Foreign reserves continue to rise steadily near record highs.  At $377 bln in June, they cover over 16 months of import and are 7.5 times larger than the stock of short-term external debt.


The real has done much better after an awful 2015.  In 2016, BRL rose 22% vs. USD and was the top EM performer.  So far in 2017, BRL is up 2.7% YTD and is near the middle of the pack.  Our EM FX model shows the real to have NEUTRAL fundamentals, so this year’s “so so” performance is likely to continue.

Since the beginning of Q2, USD/BRL had traded largely in a 3.10-3.35 range.  Indeed, the 3.10 area has proven to be a tough level to break and the current bounce may have some room to go.  Retracement objectives from this month’s drop come in near 3.1950 (38%), 3.22 (50%, and 3.2465 (62%).

Brazilian equities are underperforming EM after a strong 2016.  In 2016, MSCI Brazil surged 57% vs. 7% for MSCI EM.  So far this year, MSCI Brazil is up 11% YTD and compares to 24% YTD for MSCI EM.  This underperformance should continue, as our EM Equity model has Brazil at a VERY UNDERWEIGHT position.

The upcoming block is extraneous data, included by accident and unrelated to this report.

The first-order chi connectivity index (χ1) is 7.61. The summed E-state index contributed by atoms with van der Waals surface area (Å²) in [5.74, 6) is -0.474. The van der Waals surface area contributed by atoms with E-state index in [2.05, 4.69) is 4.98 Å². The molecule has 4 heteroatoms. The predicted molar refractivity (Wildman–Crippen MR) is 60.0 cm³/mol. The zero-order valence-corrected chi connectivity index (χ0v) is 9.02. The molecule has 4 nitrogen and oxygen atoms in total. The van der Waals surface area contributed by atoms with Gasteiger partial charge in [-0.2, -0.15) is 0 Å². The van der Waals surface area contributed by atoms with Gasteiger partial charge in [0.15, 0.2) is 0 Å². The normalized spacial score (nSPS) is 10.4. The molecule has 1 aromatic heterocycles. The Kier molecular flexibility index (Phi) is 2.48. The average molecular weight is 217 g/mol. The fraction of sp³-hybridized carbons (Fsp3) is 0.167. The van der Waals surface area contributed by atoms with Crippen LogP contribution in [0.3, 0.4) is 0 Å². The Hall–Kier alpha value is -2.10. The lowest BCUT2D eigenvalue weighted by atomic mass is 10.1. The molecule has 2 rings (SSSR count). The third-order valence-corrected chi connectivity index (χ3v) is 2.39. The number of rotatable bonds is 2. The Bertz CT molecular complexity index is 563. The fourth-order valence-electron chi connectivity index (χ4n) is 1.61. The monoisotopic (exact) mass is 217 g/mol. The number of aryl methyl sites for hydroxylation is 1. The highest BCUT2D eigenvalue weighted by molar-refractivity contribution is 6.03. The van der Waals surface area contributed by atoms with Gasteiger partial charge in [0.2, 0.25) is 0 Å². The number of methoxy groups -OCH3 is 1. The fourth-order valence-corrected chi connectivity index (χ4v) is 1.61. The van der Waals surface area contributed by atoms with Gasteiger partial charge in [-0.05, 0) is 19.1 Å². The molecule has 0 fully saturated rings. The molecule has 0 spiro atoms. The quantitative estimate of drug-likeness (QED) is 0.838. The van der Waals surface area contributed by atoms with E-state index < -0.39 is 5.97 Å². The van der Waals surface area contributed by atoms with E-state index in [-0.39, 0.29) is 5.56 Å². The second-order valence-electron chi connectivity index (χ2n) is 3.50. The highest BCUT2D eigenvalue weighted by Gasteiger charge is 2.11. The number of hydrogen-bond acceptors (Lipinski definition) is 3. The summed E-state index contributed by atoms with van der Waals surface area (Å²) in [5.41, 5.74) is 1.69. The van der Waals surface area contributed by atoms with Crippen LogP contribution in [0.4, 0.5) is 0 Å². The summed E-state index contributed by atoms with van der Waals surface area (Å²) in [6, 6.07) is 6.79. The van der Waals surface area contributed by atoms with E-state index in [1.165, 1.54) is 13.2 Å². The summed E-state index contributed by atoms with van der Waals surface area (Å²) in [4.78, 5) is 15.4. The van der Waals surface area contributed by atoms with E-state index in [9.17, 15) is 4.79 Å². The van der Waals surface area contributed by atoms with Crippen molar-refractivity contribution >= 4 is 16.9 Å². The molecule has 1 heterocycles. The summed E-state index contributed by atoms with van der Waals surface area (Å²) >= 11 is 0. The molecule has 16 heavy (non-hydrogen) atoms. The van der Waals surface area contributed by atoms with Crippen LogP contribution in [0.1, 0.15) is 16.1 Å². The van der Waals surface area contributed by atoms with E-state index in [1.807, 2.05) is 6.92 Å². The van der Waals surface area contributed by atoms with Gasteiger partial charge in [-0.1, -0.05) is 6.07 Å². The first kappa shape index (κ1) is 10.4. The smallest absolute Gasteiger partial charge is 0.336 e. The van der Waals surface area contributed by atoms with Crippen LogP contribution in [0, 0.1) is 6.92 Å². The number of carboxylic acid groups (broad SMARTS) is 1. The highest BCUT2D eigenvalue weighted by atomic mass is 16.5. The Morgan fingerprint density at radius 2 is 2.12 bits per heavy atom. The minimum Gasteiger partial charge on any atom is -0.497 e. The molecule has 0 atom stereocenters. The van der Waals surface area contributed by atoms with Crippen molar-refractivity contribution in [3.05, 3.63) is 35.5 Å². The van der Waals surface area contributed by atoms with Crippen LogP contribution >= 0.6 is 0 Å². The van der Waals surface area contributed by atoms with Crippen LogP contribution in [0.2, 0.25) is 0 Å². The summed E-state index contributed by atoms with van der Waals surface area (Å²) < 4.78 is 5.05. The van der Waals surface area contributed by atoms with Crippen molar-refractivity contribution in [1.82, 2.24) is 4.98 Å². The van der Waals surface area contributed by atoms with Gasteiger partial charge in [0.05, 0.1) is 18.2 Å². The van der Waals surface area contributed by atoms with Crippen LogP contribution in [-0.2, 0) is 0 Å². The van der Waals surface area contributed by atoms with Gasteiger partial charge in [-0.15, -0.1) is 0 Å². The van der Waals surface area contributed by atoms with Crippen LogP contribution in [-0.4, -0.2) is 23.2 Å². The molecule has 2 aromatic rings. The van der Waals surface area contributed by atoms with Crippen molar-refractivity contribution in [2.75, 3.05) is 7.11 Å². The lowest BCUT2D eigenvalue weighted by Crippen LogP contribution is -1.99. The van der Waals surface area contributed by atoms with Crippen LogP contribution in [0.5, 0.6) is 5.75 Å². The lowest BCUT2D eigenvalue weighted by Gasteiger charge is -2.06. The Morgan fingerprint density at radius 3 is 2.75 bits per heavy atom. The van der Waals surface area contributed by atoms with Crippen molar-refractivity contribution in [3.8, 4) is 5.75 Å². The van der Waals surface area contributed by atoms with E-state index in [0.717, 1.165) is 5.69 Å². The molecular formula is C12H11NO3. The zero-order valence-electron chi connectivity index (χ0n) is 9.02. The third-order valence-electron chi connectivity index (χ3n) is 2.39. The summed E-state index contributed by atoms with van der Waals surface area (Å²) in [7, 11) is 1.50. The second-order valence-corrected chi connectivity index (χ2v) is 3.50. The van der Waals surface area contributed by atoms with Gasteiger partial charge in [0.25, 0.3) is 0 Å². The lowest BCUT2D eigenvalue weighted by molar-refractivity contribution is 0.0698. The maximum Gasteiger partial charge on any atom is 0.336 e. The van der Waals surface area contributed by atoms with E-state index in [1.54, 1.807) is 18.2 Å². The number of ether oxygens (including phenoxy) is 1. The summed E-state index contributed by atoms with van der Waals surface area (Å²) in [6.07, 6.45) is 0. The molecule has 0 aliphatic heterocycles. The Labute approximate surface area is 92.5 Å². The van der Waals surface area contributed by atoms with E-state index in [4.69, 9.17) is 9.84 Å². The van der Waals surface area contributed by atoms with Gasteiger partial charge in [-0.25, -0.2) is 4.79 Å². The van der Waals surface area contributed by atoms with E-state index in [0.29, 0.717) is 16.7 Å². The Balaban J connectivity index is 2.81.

Brazilian bonds have outperformed recently.  The yield on 10-year local currency government bonds is about -128 bp YTD.  This is behind only Argentina (-266 bp) and well ahead of the next best Indonesia (-97 bp) and Peru (-78 bp).  With inflation low and the central bank likely to ease further, we think Brazilian bonds can continue outperforming for now.

Our own sovereign ratings model showed Brazil’s implied rating steady at BB+/Ba1/BB+ after a one notch improvement last quarter.  Actual BB/Ba2/BB ratings still have modest upgrade potential.  The economic outlook is poor, but we see scope for further improvement in Brazil’s implied rating if the cyclical recovery picks up as we go into 2018.